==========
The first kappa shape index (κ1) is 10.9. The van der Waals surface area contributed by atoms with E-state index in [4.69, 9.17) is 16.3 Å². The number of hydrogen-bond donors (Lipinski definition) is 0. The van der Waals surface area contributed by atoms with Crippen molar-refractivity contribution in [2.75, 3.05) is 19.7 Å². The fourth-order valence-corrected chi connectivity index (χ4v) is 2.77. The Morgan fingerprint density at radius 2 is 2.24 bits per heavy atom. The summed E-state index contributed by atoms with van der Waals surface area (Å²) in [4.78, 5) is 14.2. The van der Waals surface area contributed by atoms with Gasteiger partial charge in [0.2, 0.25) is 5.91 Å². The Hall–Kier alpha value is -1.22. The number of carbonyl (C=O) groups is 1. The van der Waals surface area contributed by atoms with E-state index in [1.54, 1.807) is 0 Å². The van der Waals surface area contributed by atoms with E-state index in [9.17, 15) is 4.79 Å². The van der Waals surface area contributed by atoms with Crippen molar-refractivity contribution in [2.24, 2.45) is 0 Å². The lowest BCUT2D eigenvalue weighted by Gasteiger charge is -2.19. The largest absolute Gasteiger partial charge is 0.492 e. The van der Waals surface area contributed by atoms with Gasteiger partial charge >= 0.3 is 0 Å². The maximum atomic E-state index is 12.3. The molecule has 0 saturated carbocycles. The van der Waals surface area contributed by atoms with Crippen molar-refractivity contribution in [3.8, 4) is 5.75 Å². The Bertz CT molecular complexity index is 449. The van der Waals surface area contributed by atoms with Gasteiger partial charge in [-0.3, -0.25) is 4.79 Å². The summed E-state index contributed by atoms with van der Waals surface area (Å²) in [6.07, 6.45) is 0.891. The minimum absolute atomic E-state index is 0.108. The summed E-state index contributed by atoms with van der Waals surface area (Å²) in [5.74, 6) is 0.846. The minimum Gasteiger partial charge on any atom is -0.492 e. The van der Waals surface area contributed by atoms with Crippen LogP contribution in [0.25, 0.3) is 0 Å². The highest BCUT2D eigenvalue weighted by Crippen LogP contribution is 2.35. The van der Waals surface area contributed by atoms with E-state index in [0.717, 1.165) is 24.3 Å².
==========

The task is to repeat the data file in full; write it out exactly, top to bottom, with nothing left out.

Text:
The first kappa shape index (κ1) is 10.9. The van der Waals surface area contributed by atoms with E-state index in [4.69, 9.17) is 16.3 Å². The number of hydrogen-bond donors (Lipinski definition) is 0. The van der Waals surface area contributed by atoms with Crippen molar-refractivity contribution in [2.75, 3.05) is 19.7 Å². The fourth-order valence-corrected chi connectivity index (χ4v) is 2.77. The Morgan fingerprint density at radius 2 is 2.24 bits per heavy atom. The summed E-state index contributed by atoms with van der Waals surface area (Å²) in [4.78, 5) is 14.2. The van der Waals surface area contributed by atoms with Gasteiger partial charge in [0.2, 0.25) is 5.91 Å². The Hall–Kier alpha value is -1.22. The number of carbonyl (C=O) groups is 1. The van der Waals surface area contributed by atoms with E-state index in [1.54, 1.807) is 0 Å². The van der Waals surface area contributed by atoms with E-state index in [9.17, 15) is 4.79 Å². The van der Waals surface area contributed by atoms with Crippen molar-refractivity contribution in [2.24, 2.45) is 0 Å². The lowest BCUT2D eigenvalue weighted by Gasteiger charge is -2.19. The largest absolute Gasteiger partial charge is 0.492 e. The van der Waals surface area contributed by atoms with Gasteiger partial charge >= 0.3 is 0 Å². The maximum atomic E-state index is 12.3. The molecule has 0 saturated carbocycles. The van der Waals surface area contributed by atoms with Crippen molar-refractivity contribution in [3.8, 4) is 5.75 Å². The Bertz CT molecular complexity index is 449. The van der Waals surface area contributed by atoms with Gasteiger partial charge in [-0.3, -0.25) is 4.79 Å². The summed E-state index contributed by atoms with van der Waals surface area (Å²) in [6.07, 6.45) is 0.891. The minimum absolute atomic E-state index is 0.108. The summed E-state index contributed by atoms with van der Waals surface area (Å²) in [5.74, 6) is 0.846. The minimum Gasteiger partial charge on any atom is -0.492 e. The van der Waals surface area contributed by atoms with Crippen LogP contribution in [0.25, 0.3) is 0 Å². The highest BCUT2D eigenvalue weighted by Crippen LogP contribution is 2.35. The van der Waals surface area contributed by atoms with E-state index in [0.717, 1.165) is 24.3 Å².